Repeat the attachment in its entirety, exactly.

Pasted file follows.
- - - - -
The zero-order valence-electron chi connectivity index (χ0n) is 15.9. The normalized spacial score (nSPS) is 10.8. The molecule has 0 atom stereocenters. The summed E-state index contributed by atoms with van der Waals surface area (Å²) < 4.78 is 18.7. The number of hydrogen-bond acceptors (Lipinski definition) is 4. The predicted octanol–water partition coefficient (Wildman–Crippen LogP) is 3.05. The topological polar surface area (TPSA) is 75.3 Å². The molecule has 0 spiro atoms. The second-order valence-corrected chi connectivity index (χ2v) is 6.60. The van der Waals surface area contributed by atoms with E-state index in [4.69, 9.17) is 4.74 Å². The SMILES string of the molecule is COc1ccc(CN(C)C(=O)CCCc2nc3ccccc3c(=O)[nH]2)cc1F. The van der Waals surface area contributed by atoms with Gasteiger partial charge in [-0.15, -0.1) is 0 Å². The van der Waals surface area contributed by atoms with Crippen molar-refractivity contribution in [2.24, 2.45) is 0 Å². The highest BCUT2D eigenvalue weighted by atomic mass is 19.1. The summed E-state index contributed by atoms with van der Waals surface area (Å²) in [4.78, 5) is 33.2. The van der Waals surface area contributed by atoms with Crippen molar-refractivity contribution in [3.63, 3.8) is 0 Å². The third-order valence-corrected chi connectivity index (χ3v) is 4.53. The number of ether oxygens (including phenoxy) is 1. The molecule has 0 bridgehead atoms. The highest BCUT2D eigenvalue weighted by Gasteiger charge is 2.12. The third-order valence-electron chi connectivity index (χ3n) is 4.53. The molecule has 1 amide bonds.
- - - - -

The zero-order valence-electron chi connectivity index (χ0n) is 15.9. The normalized spacial score (nSPS) is 10.8. The molecule has 0 atom stereocenters. The summed E-state index contributed by atoms with van der Waals surface area (Å²) < 4.78 is 18.7. The number of hydrogen-bond acceptors (Lipinski definition) is 4. The predicted octanol–water partition coefficient (Wildman–Crippen LogP) is 3.05. The topological polar surface area (TPSA) is 75.3 Å². The molecule has 0 spiro atoms. The second-order valence-corrected chi connectivity index (χ2v) is 6.60. The van der Waals surface area contributed by atoms with E-state index in [4.69, 9.17) is 4.74 Å². The SMILES string of the molecule is COc1ccc(CN(C)C(=O)CCCc2nc3ccccc3c(=O)[nH]2)cc1F. The van der Waals surface area contributed by atoms with Gasteiger partial charge in [-0.15, -0.1) is 0 Å². The van der Waals surface area contributed by atoms with Crippen molar-refractivity contribution in [2.24, 2.45) is 0 Å². The highest BCUT2D eigenvalue weighted by atomic mass is 19.1. The summed E-state index contributed by atoms with van der Waals surface area (Å²) in [4.78, 5) is 33.2. The van der Waals surface area contributed by atoms with Crippen molar-refractivity contribution in [3.63, 3.8) is 0 Å². The third-order valence-corrected chi connectivity index (χ3v) is 4.53. The number of ether oxygens (including phenoxy) is 1. The molecule has 0 bridgehead atoms. The highest BCUT2D eigenvalue weighted by Gasteiger charge is 2.12. The third-order valence-electron chi connectivity index (χ3n) is 4.53. The molecule has 1 amide bonds.